Are there other symptoms along with fan noise? Is there a noticeable heat increase somewhere specific on the machine?

     

    When troubelshooting, reduce complexity. Connect as few devices as possible, load as little software as possible.

     

    Maybe your software is not uptodate?

     

    Isolate the issue, install OSX on an extrenal drive and update it. Does the issue persist?

     

     

    If you do decide to get it looked at, consider contacting AppleCare instead, they will diagnose over the phone, your call to them is not very expensive, they will charge for the phone call but it's for one issue for 30 days. It might be cheaper than taking it in for service.

     

    The nice thing about AppleCare is you can ask related questions along the way, they can be very helpful. Let them know if you don't understand something, they are very patient.

     

    I can help you further if you wish, just let me know.

  • WZZZ Level 6 Level 6 (11,900 points)
    Currently Being Moderated
    Jul 2, 2012 8:19 AM (in response to LostAccount)

    Remove the following file, com.apple.PowerManagement.plist from /Library/Preferences/SystemConfiguration

     

    -you will need to enter your admin password to remove it and you will need to restart the mac.

    No, that has nothing to do with it. That's for the Energy Saver Prefs.

     

    If it's a hardware issue, reinstalling the OS will make no difference.

     

    4) Listen for any noise, might it be your hard drive that is dying and starting to cause heat, thereby increasing fan speed, Disk Utility can show you the SMART status of your internal drive – open Disk Utilty, select Macintosh HD and you will find SMART status, if it reads anything other than passed, the HD is reporting some issue to Disk Utility. If this is the case, backup (which you should always be doing anyway) and replace the drive.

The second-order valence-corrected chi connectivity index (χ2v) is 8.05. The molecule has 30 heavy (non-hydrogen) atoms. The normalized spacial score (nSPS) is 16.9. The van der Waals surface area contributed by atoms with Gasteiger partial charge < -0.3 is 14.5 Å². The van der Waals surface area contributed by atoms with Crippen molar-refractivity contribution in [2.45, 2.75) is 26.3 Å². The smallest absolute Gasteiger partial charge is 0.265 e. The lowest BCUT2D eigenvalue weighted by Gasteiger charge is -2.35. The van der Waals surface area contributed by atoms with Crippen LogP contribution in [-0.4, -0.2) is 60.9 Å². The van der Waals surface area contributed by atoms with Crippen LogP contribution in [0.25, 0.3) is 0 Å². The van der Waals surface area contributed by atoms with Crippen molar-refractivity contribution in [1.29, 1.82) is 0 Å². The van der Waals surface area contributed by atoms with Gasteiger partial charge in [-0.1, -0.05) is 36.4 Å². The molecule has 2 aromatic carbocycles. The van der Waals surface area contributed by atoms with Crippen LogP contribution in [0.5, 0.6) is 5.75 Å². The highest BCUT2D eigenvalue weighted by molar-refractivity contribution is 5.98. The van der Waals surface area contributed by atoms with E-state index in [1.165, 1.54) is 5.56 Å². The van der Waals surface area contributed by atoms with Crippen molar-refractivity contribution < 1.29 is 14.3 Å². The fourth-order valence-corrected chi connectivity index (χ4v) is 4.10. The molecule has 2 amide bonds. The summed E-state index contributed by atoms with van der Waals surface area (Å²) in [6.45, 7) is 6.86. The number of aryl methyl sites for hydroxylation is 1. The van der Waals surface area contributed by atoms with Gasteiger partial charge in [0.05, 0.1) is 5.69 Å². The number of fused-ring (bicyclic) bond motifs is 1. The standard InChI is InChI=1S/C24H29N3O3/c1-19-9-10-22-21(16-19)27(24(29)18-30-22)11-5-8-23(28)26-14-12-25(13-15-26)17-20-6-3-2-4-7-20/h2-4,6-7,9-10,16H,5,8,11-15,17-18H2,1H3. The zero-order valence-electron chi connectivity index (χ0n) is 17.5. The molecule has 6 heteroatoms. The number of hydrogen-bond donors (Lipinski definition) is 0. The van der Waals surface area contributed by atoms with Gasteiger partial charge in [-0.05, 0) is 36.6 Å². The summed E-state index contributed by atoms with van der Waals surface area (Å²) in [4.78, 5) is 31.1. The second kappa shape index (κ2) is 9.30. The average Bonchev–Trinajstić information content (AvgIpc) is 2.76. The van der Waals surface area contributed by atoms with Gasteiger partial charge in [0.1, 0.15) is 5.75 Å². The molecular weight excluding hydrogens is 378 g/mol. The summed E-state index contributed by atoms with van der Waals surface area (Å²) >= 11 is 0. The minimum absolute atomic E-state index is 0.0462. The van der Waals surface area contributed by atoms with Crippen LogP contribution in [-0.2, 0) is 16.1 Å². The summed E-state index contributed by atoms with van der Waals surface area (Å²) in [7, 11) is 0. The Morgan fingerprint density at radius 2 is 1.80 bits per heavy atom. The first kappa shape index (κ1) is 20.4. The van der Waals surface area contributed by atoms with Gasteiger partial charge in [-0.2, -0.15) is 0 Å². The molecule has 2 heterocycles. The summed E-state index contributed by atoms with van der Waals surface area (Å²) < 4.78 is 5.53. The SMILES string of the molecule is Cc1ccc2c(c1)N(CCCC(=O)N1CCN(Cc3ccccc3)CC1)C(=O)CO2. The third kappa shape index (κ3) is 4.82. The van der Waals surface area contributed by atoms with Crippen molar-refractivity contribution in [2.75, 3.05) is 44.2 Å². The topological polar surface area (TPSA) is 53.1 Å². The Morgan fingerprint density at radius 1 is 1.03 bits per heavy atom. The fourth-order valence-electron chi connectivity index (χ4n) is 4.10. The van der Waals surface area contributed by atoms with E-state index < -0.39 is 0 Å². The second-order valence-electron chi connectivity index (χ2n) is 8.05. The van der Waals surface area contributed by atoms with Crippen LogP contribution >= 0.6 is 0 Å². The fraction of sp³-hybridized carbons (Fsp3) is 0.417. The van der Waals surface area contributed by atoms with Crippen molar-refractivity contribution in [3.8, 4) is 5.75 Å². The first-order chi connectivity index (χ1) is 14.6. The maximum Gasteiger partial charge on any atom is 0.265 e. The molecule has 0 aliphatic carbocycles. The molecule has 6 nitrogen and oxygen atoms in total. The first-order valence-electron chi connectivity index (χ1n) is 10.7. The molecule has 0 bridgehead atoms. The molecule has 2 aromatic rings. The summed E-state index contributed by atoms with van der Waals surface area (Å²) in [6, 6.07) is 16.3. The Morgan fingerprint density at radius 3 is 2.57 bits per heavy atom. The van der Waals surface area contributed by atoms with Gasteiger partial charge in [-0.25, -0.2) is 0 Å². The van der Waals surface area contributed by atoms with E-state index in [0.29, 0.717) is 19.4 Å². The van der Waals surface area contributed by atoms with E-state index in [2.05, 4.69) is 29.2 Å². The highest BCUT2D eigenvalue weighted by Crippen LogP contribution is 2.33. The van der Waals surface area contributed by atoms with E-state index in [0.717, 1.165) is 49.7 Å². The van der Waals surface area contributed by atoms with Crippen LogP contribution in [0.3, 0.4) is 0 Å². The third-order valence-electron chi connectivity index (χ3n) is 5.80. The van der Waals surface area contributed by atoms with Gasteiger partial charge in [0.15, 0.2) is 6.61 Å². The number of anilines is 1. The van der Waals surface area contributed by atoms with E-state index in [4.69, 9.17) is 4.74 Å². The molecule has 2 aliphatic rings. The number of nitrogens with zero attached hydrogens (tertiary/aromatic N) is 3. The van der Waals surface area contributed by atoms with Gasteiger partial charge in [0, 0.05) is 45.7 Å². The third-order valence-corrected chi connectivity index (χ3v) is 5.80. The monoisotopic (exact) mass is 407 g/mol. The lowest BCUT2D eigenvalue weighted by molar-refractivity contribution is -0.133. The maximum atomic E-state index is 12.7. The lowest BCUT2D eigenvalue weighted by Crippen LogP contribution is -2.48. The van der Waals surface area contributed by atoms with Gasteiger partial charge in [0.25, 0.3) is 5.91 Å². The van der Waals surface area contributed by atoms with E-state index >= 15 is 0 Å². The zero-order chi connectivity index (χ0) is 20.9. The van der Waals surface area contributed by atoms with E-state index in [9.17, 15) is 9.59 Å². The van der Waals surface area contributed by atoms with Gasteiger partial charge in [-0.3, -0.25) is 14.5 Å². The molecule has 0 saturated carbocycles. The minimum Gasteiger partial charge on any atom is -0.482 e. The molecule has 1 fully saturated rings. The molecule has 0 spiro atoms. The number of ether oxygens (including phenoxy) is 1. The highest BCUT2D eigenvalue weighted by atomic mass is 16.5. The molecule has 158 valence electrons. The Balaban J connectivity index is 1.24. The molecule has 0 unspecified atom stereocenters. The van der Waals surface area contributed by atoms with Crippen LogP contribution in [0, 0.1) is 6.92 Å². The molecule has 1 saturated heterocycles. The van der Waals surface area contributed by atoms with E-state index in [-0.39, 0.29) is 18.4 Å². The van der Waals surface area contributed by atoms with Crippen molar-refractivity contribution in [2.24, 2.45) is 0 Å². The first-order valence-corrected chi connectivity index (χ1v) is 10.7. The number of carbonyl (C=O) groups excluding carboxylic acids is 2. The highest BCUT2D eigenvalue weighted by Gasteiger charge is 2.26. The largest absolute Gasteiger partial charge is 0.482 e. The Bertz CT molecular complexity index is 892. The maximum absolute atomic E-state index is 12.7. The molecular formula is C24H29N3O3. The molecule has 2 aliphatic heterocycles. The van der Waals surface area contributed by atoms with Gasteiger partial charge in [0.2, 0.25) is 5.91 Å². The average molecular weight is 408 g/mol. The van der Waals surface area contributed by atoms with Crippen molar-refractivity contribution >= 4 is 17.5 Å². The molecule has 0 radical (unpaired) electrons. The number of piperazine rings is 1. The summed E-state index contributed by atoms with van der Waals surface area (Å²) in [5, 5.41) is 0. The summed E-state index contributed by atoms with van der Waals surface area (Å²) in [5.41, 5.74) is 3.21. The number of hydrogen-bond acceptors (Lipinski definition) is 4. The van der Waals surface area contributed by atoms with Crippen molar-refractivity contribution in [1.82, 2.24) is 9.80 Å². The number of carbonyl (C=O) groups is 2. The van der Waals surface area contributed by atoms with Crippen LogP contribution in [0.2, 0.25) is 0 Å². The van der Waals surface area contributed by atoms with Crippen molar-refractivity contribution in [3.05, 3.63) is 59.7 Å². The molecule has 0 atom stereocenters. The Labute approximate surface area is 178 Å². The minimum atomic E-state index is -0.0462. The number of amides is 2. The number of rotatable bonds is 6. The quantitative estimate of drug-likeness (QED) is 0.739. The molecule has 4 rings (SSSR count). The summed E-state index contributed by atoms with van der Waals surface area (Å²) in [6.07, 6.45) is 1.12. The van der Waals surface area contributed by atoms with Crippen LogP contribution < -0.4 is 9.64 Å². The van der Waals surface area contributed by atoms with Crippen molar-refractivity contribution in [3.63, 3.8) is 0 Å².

Isolate the issue, install OSX on an extrenal drive and update it. Does the issue persist?

    Maybe your software is not uptodate?

    This is all nonsense. As in makes no sense.

     

    I would investigate your computer's performance with Activity Monitor. It is possible that you have an application that is consuming a lot of CPU and therefore increasing fan speed.

    Rene already stated that this happens with the CPU at only 44C. So this is pointless.

     

    Rene: FWIW, I would run the Hardware Test in extended. It might pick up a faulty CPU fan/temp sensor. You might also try several more SMC Resets. Sometimes several are needed. This time, after disconnecting the power and waiting ten or so minutes, hold in the power button for around five seconds, then continue with the procedure.

     

    http://support.apple.com/kb/ht1509

     

    Might also try a PRAM Reset (Not ususally related to this issue, but can't hurt to try.)

     

    Hold in Cmd-Option(alt)-P-R together at the startup chime, wait for two more chimes, total three, then let go to finish booting.

     

    Message was edited by: WZZZ

  • LexSchellings Level 5 Level 5 (5,510 points)
    Currently Being Moderated
    Jul 2, 2012 9:02 AM (in response to René Bijloo)

    René, the fans normally run at 1000-2000 rpm and will increase in speed when the temperature comes up (eg higher than 60C). I believe the max speed is about 6000rpm. When the Mac overheats the system will shut down to avoid damage. A good info widget is the iStatPro widget (free).

    Forget about what Lostaccount posted. Reread WZZ's post.

  • Mike Sombrio Level 6 Level 6 (9,125 points)
    Currently Being Moderated
    Jul 2, 2012 10:01 AM (in response to WZZZ)

    WZZZ, now I'm curious. I've seen other posters refrence holding the power button while doing an SMC reset, but what does that do for an iMac? I know with Mac laptops where you can remove the battery that's one of the SMC steps, but on an iMac? I'm not aware of an reference from Apple telling you to do that.